monash_155020.pdf (29.16 MB)
Download file

The structure activity relationships of noscapine related compounds and their pharmacological evaluation

Download (29.16 MB)
posted on 27.02.2017, 06:10 by DeBono, Aaron James
The opium poppy, Papaver somniferum, is the primary source of analgesic opiate alkaloids such as morphine. Many of the estimated 30 or more alkaloids extracted from Papaver somniferum have significant pharmaceutical value. Noscapine constitutes a low percentage of the alkaloid content of opium and has been used as a cough suppressant in humans. Current research has implicated noscapine in the ability to suppress the proliferation of various metastatic cellular lines within in vitro models. This thesis focuses on the design and synthesis of novel compounds to probe the emerging SAR of Noscapine related compounds. Recent literature reported the synthesis of N-carbamoyl/N-thiocarbamoyl analogues of noscapine but the biological activity for this series of compounds was not published. To understand whether any potential activity existed at the amine moiety, we generated a small series of N-substituted analogues, looking at various urea, thiourea, carbamate, acyl and alkyl functional groups, which were assessed for their anti-microtubule activity. From the compounds synthesized in this initial series of N-substituted analogues the N-ethyl cyclic ether noscapine analogue showed activity against both PC3 and MCF-7 cancer cell lines with an EC50 of 6.7 and 3.58 μM. We were unable to demonstrate the activity of noscapine in either cellular line (Chapter 2). Chapter 2 was published in ChemMedChem 2012, 7, 2122−2133. In Chapter 3 we explore the SAR of the noscapine scaffold further. Current published literature examined modifications at the 7- and 9′-position separately on the noscapine scaffold. These two independent modifications of the noscapine core demonstrated improvements in activity could be achieved through the chemical manipulation of different sites on the noscapine core. This resulted in a number of different analogues showing similar in vitro anti-microtubule activity. This chapter focused on the synthesis of noscapine analogues, which comprised multiple modifications on the same noscapine core to determine whether activity could be further improved. The findings from our work demonstrated that the activity of noscapine derivatives could be improved through the introduction of multiple modifications on the same core. Chapter 3 was published in ChemMedChem 2014, 9, 399−410. In Chapter 4 we explore the idea of exchanging the phthalide ring system for an isoindolinone ring system. The idea of isosteric replacement is a common concept in drug discovery and design. Bioisosteres are substituents or groups, which possess similar chemical and physical properties, but may introduce profound effects on the biological activity of the compound without making significant changes to the overall chemical structure. Chapter 4 examines the synthesis of a noscapine mimetic, and the installation of an isoindolin-1-one moiety entailing of the exact substitution pattern of the noscapine phthalide. The isoindolin-1-one could be further derivatised and/or reduced to the isoindoline moiety. Introduction of a new amine moiety facilitates a new achiral position for library generation and the introduction of an addition ionisable group. In chapter 5 we define our future direction and aims for this project. We define areas where we would like to elaborate the project further and describe the possible synthetic routes and biological evaluation of our new target compounds. Overall, this thesis successfully uses noscapine as a starting point in the synthetic design for the generation of a number of novel noscapine derived analogues and a noscapine mimetic. Research in this thesis has resulted in the elaboration of lead compounds to generate new compounds of significantly improved biological efficacy. The vast number and types of noscapine analogues synthesized in this project have allowed us to develop a sound understanding in the key SAR features of active noscapine derivatives.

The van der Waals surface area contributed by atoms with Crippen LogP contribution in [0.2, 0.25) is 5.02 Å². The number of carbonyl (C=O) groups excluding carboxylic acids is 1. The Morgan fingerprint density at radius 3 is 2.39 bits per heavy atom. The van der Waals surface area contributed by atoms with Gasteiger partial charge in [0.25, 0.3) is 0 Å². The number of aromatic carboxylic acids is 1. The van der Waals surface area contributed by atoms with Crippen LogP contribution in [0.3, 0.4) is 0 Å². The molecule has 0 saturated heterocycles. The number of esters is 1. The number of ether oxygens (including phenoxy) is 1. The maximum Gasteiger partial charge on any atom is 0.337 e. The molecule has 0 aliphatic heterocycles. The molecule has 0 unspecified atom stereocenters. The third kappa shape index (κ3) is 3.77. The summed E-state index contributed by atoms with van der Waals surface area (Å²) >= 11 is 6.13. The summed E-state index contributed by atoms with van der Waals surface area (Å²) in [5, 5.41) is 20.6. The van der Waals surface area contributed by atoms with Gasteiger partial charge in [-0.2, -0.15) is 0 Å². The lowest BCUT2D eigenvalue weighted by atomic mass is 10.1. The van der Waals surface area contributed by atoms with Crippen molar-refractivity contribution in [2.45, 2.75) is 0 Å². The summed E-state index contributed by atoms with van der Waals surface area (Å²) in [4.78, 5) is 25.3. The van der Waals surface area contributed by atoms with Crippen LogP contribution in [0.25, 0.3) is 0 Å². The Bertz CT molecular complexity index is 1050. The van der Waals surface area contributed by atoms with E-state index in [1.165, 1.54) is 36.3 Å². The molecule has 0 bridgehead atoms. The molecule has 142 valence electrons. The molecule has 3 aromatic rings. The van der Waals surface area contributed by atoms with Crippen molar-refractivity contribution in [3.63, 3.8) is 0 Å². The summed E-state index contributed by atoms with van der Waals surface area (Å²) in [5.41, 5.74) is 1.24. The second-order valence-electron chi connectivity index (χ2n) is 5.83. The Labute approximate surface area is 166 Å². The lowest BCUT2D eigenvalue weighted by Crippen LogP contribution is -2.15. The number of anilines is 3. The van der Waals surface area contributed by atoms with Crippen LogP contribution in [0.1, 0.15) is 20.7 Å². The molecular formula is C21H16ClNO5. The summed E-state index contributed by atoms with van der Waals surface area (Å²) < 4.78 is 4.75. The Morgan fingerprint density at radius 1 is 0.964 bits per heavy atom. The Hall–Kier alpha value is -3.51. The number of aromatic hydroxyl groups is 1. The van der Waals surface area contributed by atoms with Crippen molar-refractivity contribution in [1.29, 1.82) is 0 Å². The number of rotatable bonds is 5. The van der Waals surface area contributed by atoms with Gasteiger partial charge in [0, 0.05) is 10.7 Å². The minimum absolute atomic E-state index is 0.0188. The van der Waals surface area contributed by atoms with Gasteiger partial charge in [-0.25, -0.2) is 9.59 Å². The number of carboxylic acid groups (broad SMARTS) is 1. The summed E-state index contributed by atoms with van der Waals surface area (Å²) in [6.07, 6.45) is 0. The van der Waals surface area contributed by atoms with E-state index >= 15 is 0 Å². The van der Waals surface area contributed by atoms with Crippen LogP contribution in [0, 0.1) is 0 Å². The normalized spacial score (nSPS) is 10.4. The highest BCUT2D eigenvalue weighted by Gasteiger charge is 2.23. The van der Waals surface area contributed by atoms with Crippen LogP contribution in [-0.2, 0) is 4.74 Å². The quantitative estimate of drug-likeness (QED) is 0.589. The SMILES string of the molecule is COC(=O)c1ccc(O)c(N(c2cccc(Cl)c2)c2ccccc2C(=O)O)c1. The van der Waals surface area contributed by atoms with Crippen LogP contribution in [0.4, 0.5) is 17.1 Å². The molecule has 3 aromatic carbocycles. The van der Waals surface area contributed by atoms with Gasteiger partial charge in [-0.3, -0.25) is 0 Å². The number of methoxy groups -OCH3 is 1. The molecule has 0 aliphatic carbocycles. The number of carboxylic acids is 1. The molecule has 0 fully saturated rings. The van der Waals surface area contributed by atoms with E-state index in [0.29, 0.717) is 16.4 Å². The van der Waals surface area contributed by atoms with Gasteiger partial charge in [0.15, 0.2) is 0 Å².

Campus location


Principal supervisor

Peter J. Scammells

Additional supervisor 1

Ben Capuano

Year of Award


Department, School or Centre

Medicinal chemistry


Doctor of Philosophy

Degree Type



Faculty of Pharmacy and Pharmaceutical Sciences